Departments of Three Hospitals in Riyadh, Saudi Arabia
Received date: November 04, 2016; Accepted date: December 07, 2016; Published date: December 14, 2016
Citation: Alyaemni A (2016) Letter to the Editor by Asmaa Alyaemni to “Health Care: Current Reviews”. Health Care Current Reviews 4:179. doi: 10.4172/2375-4273.1000179
Copyright: © 2016 Alyaemni A. This is an open-access article distributed under the terms of the Creative Commons Attribution License, which permits unrestricted use, distribution, and reproduction in any medium, provided the original author and source are credited
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Most healthcare providers perceive violence as just part of the job in the workplace; this perception leads to the lack of reporting of WPV incidents [1-8]. The study indicates a need to regain a more positive work culture via the establishment of workplace violence management teams as well as formulation of the necessary workplace safety regulations with effective participation of different nursing disciplines. A National Handbook on Workplace Violence Prevention and Response should be designed by different representatives in the field of healthcare, most especially clinical staff, who are involved in direct patient care delivery. It must be made available to all healthcare employees to ensure their awareness of its procedures and instructions [2,3].
Furthermore, this handbook has to be supplemented with hospital specific information that deals with situations and circumstances that are unique to each hospital’s environment. Hospital administrators need to develop a policy that will not tolerate workplace violence and that all incident reports will be dealt with seriously. Appropriating funds for a mandatory WPV training session for all employees is also encouraged. Building a work habit of providing regular briefings on workplace violence at staff meetings and performing debriefing strategies should be a fundamental component of workplace violence policies to prevent the development of long-term consequence [2,6,9,10].
This study, as well as previous local studies [4,5] identified the high rate of WPV against nurses in the country (mainly concentrated on verbal abuse) and showed that the patient and relatives of the patient are the major perpetrators of violence with the triage area and the emergency room as the places where most incidents took place . Although, the studies show low physical violence rate there were recent reports of gun violence in Riyadh between the patient’s family members and the attending physician that were in my opinion related to a lack of policy directives on how medical decisions are made when a patient is unable to make decisions themselves [4,5-12].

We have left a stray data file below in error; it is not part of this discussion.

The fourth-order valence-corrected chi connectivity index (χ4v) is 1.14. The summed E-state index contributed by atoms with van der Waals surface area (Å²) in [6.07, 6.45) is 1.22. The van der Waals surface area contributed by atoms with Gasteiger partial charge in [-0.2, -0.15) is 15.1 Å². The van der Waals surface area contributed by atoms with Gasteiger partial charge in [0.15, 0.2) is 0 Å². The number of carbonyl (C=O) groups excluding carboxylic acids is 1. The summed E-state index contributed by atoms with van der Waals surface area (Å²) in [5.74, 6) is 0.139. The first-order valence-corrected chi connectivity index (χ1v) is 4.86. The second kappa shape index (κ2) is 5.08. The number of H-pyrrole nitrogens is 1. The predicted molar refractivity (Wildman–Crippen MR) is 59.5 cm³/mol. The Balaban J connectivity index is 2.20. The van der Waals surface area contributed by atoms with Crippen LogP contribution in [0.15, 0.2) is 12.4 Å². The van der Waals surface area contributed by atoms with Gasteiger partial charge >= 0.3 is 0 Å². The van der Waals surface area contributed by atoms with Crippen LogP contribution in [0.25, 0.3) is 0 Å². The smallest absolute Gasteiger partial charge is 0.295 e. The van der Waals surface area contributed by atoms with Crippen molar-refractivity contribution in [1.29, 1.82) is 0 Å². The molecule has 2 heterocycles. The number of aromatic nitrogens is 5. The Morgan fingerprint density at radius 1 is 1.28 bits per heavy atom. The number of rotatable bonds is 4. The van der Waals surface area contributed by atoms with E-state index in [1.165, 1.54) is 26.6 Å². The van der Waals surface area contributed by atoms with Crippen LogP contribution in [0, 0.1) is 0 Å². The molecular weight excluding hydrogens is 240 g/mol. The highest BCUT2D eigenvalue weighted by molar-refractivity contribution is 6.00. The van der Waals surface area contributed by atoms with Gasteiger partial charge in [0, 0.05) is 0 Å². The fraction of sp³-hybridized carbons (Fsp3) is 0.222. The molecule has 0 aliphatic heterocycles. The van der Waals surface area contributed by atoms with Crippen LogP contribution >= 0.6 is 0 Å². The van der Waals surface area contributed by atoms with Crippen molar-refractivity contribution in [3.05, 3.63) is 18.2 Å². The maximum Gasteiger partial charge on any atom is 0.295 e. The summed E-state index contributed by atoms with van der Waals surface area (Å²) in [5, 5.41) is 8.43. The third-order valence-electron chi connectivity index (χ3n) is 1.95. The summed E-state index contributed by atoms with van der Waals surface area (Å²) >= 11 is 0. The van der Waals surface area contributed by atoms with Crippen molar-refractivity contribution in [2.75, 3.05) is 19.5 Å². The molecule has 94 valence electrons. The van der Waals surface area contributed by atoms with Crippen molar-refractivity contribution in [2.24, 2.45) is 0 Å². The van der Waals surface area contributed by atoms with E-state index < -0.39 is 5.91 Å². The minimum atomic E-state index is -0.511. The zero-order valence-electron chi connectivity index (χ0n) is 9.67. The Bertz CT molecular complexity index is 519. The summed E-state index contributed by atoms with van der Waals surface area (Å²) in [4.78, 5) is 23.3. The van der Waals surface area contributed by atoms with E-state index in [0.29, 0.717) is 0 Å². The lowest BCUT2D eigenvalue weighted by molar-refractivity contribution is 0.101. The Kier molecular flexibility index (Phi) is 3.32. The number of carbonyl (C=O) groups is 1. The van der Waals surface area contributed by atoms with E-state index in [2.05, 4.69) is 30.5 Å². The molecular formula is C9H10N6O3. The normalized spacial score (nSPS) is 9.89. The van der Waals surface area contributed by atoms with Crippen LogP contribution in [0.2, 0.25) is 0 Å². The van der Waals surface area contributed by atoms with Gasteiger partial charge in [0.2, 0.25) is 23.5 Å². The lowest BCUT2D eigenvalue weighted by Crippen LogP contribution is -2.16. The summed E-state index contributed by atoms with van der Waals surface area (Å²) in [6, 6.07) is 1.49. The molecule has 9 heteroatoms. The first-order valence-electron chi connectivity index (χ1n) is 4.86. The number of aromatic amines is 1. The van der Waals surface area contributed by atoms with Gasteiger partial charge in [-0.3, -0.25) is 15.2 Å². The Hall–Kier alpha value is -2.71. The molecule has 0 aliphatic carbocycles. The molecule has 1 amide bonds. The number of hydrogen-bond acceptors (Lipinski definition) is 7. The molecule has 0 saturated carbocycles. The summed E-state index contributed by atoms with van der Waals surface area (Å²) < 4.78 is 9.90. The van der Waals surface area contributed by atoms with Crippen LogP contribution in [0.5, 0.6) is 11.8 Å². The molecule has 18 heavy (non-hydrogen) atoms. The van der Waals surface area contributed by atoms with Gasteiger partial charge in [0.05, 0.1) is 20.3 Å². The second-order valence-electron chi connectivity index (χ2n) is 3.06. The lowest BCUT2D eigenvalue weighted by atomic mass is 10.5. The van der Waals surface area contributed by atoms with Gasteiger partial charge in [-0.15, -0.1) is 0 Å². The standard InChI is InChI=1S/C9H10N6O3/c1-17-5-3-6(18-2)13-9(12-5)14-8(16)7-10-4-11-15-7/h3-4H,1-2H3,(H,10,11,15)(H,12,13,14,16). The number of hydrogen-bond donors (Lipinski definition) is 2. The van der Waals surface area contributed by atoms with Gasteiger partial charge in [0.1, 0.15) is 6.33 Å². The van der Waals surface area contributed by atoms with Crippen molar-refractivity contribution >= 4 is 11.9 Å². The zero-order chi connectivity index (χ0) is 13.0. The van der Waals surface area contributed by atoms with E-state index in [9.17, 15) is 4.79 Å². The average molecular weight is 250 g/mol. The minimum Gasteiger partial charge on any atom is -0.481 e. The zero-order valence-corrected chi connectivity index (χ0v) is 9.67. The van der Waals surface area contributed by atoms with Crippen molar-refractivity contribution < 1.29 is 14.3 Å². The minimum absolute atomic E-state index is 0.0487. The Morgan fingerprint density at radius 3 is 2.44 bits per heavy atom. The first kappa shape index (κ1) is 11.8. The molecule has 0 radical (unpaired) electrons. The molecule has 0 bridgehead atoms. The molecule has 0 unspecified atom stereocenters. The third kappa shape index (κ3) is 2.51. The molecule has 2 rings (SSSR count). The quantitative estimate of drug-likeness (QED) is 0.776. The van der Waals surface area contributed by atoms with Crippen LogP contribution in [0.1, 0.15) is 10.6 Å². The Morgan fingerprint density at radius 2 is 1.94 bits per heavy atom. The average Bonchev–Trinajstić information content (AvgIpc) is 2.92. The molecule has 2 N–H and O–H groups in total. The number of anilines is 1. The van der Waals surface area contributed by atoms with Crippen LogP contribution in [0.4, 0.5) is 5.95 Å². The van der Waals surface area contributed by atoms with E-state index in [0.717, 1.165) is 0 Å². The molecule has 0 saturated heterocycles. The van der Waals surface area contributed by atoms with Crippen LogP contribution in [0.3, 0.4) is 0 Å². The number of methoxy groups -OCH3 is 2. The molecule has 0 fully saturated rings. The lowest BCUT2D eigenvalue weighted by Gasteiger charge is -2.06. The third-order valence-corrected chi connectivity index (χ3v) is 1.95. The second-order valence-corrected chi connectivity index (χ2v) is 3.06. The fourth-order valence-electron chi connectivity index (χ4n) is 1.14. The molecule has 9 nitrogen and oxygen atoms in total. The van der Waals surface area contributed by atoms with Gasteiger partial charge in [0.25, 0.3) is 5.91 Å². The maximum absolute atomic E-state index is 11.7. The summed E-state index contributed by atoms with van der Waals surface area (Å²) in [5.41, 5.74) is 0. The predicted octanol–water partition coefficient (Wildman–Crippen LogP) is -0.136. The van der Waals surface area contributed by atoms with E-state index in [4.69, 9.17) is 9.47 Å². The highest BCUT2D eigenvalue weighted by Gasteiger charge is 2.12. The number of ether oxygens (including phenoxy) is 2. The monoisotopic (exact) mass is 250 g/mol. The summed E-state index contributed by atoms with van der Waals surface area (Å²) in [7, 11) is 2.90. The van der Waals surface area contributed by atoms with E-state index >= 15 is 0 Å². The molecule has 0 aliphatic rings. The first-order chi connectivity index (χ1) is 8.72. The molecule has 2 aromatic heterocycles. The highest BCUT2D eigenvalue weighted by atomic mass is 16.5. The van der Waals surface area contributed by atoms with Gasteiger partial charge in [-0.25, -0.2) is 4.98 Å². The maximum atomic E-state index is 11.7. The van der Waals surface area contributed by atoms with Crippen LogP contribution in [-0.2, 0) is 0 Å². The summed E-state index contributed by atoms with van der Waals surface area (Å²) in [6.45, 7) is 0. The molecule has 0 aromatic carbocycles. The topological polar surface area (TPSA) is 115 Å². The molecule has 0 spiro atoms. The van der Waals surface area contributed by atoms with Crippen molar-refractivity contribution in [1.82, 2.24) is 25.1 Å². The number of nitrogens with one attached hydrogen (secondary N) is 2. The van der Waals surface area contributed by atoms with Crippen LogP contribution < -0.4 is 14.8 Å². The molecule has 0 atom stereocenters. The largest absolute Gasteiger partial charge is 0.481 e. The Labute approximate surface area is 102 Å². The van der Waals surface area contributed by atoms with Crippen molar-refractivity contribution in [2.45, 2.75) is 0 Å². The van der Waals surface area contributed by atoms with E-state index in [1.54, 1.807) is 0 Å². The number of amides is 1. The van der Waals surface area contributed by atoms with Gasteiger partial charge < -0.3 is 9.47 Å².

Our study emphasizes the importance of receiving sufficient training in reporting and handling workplace violence. Considering that the majority of the nursing staff are foreigners, the language barrier, and cultural differences create an atmosphere of anger and lack of trust in both the patient and healthcare provider [4,5] Improving the communication skills of expatriate staff requires annual training in dealing with workplace threats and emergencies. I believe that education about violence prevention must be included in the nursing education curriculum as well as in Continuing Medical Education programs. Several studies have found that knowledge of workplace violence and how to report it increased the reporting of WPV incidents [7-13].
Additional research is needed on all types of workplace violence, including research into addressing the needs of specialized settings. Its findings should be transformed into developing policies for workplace violence prevention and education programs [9,13]. In the Saudi healthcare system, there is a growing motivation to effectively implement evidence-based practices in healthcare settings to improve public health [14-16]. The Ministry of Health should offer a framework for developing comprehensive workplace violence prevention programs that built on the existing scientific evidence, regulatory guidance, and locally generated practice evidence. Future research should take advantage of qualitative methodology to characterize perceptions and opinions of local and expatriate nurses regarding the barriers to effective implementation of WPV prevention programs in hospitals.